There is widespread recognition of a democratic deficit in global governance. While recognizing this deficit is easy, remedying it is going to be hard. Many existing proposals for global democratization are not very imaginative in that they begin from the assumption that the model for global democracy already exists in something like the form already taken by developed liberal democracies. One of the more prominent such models is the 'popularly elected global assembly' or PEGA. We accept the basic justifications for global democracy advanced by PEGA campaigners, but believe there is a need to move beyond facile invocations of electoral democracy at the global level. We examine the contribution to the development of global deliberative democracy that could be made by Deliberative Global Citizens' Assemblies of ordinary citizens drawn from all the countries of the world. Such assemblies would be both deliberative and composed of ordinary citizens of the world - not elected politicians. We do not proclaim this kind of innovation as the solution to the problem of effective and democratically legitimate global governance. Rather, we call for its exploration as a complement to existing international institutions and a focal point for global deliberative systems.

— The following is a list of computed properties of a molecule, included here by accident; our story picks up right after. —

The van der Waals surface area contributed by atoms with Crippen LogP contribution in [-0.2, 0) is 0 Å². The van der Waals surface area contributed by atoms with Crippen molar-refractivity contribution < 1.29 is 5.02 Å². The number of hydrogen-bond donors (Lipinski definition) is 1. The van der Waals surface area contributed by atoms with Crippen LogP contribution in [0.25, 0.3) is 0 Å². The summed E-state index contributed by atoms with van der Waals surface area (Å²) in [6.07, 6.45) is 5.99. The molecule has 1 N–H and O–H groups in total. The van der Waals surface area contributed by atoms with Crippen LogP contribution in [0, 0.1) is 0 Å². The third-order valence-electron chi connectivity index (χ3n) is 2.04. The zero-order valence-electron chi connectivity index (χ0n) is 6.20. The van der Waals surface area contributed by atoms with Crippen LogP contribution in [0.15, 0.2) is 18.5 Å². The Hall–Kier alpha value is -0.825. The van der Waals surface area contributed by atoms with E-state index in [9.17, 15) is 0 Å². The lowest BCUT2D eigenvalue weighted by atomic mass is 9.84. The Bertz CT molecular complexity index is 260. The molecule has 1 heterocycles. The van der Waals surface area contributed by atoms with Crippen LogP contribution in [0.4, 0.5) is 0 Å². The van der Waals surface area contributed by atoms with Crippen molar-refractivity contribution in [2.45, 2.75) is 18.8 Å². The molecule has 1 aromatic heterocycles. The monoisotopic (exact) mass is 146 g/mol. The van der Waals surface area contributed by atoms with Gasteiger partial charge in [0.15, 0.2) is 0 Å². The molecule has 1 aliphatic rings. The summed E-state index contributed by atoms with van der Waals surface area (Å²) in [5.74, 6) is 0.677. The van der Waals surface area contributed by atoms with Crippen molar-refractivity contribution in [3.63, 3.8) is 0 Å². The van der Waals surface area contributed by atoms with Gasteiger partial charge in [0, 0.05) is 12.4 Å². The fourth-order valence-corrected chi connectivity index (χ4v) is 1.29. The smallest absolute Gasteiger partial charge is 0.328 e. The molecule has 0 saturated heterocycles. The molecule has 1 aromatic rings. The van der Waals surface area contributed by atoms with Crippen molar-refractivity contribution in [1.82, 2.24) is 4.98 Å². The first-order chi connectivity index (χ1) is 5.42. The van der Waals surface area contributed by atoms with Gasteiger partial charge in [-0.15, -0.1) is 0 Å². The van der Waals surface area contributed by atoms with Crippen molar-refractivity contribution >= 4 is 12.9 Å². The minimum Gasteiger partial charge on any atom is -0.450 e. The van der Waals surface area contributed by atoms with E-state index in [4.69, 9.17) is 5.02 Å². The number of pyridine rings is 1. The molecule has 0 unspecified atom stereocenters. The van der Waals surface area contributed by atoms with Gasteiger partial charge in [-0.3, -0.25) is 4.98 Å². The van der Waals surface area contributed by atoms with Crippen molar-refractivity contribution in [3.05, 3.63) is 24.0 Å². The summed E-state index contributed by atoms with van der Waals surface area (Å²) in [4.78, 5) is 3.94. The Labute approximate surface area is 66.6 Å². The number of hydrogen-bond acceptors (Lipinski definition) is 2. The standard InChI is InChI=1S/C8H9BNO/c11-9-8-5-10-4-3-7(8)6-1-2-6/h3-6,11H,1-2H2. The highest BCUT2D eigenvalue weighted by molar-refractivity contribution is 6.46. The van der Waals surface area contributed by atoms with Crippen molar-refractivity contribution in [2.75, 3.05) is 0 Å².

|Number of pages||10|
|Publication status||Published - Jan 2011|